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Fuel Pumps Come In Different Varieties


7/9/2014
By Larry Carley

Most original equipment electric fuel pumps are mounted inside the fuel tank. Submerging the pump in gasoline quiets the pump and allows the fuel to cool and lubricate the pump. This is very important because most electric fuel pumps spin at high speed (5,000 to 7,000 RPM or higher).
 
Fuel pumps are a popular product line because virtually every vehicle built since the late 1980s and early 1990s have been equipped with some type of electronic fuel injection. A high-pressure electric pump is required to generate pressure so fuel will spray out of the fuel injectors when the injectors open. The amount of pressure the pump has to generate will vary depending on the application, but is typically in the 35 to 80 PSI range.

Most original equipment electric fuel pumps are mounted inside the fuel tank. Submerging the pump in gasoline quiets the pump and allows the fuel to cool and lubricate the pump. This is very important because most electric fuel pumps spin at high speed (5,000 to 7,000 RPM or higher). Without a steady supply of fuel through the pump for cooling and lubrication, the pump can quickly self-destruct (a good reason to avoid running out of gas!).

The fuel pump is combined with the fuel level sending unit and float in the “fuel pump
module assembly,” which fits inside the tank through a hole in the top of the tank. The fuel pump assembly is held in place with fasteners or a lock ring, and sealed with a gasket or O-Ring. Replacing the pump module usually requires dropping the fuel tank.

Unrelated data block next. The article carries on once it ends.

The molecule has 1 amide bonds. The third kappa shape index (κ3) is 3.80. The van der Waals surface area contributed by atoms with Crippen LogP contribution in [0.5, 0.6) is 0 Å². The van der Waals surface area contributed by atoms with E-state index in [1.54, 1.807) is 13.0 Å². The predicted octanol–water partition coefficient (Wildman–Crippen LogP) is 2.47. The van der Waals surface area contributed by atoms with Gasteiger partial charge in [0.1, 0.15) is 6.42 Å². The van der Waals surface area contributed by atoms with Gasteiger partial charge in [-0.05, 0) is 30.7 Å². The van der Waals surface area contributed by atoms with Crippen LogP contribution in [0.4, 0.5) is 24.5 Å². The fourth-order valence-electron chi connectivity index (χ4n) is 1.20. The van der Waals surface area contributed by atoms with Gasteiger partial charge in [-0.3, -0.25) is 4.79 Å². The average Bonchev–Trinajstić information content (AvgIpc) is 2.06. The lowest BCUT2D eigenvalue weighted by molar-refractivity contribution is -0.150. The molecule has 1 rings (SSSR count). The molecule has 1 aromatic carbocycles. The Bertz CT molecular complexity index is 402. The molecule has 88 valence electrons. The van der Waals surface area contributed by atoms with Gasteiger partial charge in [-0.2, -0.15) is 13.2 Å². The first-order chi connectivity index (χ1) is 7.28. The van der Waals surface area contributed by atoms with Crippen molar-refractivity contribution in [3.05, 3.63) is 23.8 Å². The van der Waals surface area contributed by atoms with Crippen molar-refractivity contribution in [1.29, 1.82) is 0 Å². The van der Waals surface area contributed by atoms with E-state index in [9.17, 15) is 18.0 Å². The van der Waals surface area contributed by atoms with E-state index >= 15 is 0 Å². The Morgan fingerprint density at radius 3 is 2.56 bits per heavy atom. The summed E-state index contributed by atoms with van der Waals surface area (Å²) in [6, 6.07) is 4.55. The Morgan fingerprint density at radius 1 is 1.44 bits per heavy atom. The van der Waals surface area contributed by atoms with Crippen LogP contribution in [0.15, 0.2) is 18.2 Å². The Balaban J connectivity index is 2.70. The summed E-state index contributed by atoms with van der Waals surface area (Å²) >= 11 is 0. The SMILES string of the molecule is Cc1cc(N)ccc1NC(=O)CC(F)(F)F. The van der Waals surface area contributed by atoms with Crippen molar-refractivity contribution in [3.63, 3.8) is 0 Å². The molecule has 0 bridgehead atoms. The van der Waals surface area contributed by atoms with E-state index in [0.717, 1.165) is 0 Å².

The wiring and fuel line connections are on the outside of the tank. Corrosion and vibration can cause electrical problems with the wiring harness connection, which cause the pump to stop operating. Replacing the pump isn’t necessary because the problem is the voltage supply. A bad fuel pump relay, blown fuse, wiring fault or anti-theft system problem can also cause an electric fuel pump to stop working. It’s important to rule out all of these other possibilities before installing a new fuel pump to prevent unnecessary returns. If a newly installed fuel pump does not work, the problem wasn’t the pump but an electrical issue.
The fuel filter and fuel pump inlet sock must also be changed when a new fuel pump is installed. On returnless EFI applications, there is no in-line fuel filter. The filter and regulator are both part of the pump module assembly.

Electric fuel pumps also are used for other purposes — like transferring fuel from one tank to another in pickup trucks with dual fuel tanks. Some applications have two pumps, one to “lift” fuel out of the fuel tank and a second high-pressure pump to supply the fuel injectors.

Universal low-pressure electric fuel pumps also can be used to replace mechanical fuel pumps on older vehicles with carburetors. Mechanical fuel pumps are usually driven off the camshaft and use a spring-loaded diaphragm and a pair of valves to move fuel through the fuel line to the carburetor. Mechanical pumps operate at low pressure (2 to 7 PSI), and are prone to leaks, diaphragm failures and breakage. Replacing a mechanical pump with a low pressure universal electric pump can improve reliability and reduce the risk of vapor lock during hot weather by keeping the fuel in the line under pressure (which prevents the formation of vapor bubbles). Solid state electronic pumps have no bearings, electrical contacts or diaphragms to wear out or fail, which makes them more durable than other types of electric pumps. Installation only requires a voltage supply connection.

Other parts that may be needed when replacing or installing a fuel pump include fuel hose, clamps and a fuel filter. Fuel system cleaner should also be recommended to keep the fuel system and injectors clean. A dirty throttle body can be cleaned up with a can of aerosol throttle body cleaner.














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